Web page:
Enter a vanished and unjust world: Jackson, Mississippi, 1962. Where black maids raise white children, but aren’t trusted not to steal the silver…
There’s Aibileen, raising her seventeenth white child and nursing the hurt caused by her own son’s tragic death; Minny, whose cooking is nearly as sassy as her tongue; and white Miss Skeeter, home from College, who wants to know why her beloved maid has disappeared.
Skeeter, Aibileen and Minny. No one would believe they’d be friends; fewer still would tolerate it. But as each woman finds the courage to cross boundaries, they come to depend and rely upon one another. Each is in a search of a truth. And together they have an extraordinary story to tell…
Set in the Deep South in the early Sixties this is a story of friendships between the unlikeliest of people, when integration on a personal level was not the done thing, racism and segregation was the norm and the dangers the black maids overcame to tell their stories in a time of civil unrest.
The three main characters Aibileen, Skeeter and Minnie form a real tight bond, a forever friendship, it’s a totally believable book as are the characters, this is so well written you actually feel that that this book is a true story and I guess in some ways it is. I loved how Stockett has the characters telling the story in their natural tongue which comes across well, I found myself reading it in my head with a Southern twang.
Skeeter sees the future where black and white will integrate and her disapproval of segregation shows all through the book. This is why she starts to write her book in the first place, to highlight what these women did and went through for their own and their white families. You’ll love Minnie’s “sassy attitude” and sharp tongue which gets her into trouble on more than one occasion. For me, Aibileen is the real star of the story. “You is kind. You is smart. You is important” – the words she repeats to Mae Mobley daily hoping she’ll believe them, Aibileen has such a big heart and loves her white children as if they were her own. And Miss Hilly – oh didn’t she just get her just desserts! In more ways than one! One of the best moments in the book.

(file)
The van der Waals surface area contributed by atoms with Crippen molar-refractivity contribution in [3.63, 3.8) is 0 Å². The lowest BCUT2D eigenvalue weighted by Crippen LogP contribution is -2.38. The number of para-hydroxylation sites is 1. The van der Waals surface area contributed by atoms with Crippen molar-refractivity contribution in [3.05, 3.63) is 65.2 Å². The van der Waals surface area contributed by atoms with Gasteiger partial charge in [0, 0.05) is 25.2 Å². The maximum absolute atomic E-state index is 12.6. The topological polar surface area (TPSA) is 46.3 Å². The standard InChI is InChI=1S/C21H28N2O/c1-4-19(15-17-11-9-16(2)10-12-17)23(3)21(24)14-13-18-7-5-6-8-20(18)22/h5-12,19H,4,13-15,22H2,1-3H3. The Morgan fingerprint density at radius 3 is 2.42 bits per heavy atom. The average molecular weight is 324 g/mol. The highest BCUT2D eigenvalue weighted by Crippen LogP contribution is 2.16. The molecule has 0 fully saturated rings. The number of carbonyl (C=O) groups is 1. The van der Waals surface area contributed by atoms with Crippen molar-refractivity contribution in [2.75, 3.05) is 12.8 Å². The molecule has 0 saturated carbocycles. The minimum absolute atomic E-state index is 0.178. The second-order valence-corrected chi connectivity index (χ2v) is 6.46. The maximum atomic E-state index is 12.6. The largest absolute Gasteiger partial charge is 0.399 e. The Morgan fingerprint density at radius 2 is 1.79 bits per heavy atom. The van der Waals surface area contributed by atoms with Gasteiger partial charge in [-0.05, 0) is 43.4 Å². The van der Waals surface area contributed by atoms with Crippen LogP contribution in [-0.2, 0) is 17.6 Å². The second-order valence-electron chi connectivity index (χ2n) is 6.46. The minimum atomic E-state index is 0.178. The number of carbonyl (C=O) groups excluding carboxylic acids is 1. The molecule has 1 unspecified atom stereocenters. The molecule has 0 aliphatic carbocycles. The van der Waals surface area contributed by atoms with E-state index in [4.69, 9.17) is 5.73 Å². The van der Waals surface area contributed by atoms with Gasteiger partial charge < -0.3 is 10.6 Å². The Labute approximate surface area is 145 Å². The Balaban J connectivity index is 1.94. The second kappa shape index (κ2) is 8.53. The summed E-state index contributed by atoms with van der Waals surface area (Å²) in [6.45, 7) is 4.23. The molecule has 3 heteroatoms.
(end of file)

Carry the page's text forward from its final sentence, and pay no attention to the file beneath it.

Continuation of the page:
I was glad that I had read the book before seeing the movie as there are a significant amount of differences in the book to the movie but nothing too detrimental. I loved how the book transferred to screen, the actresses were just as I had visualised them in the book – was well cast. I loved this book, it’s now one of my favourites and everyone should read it.
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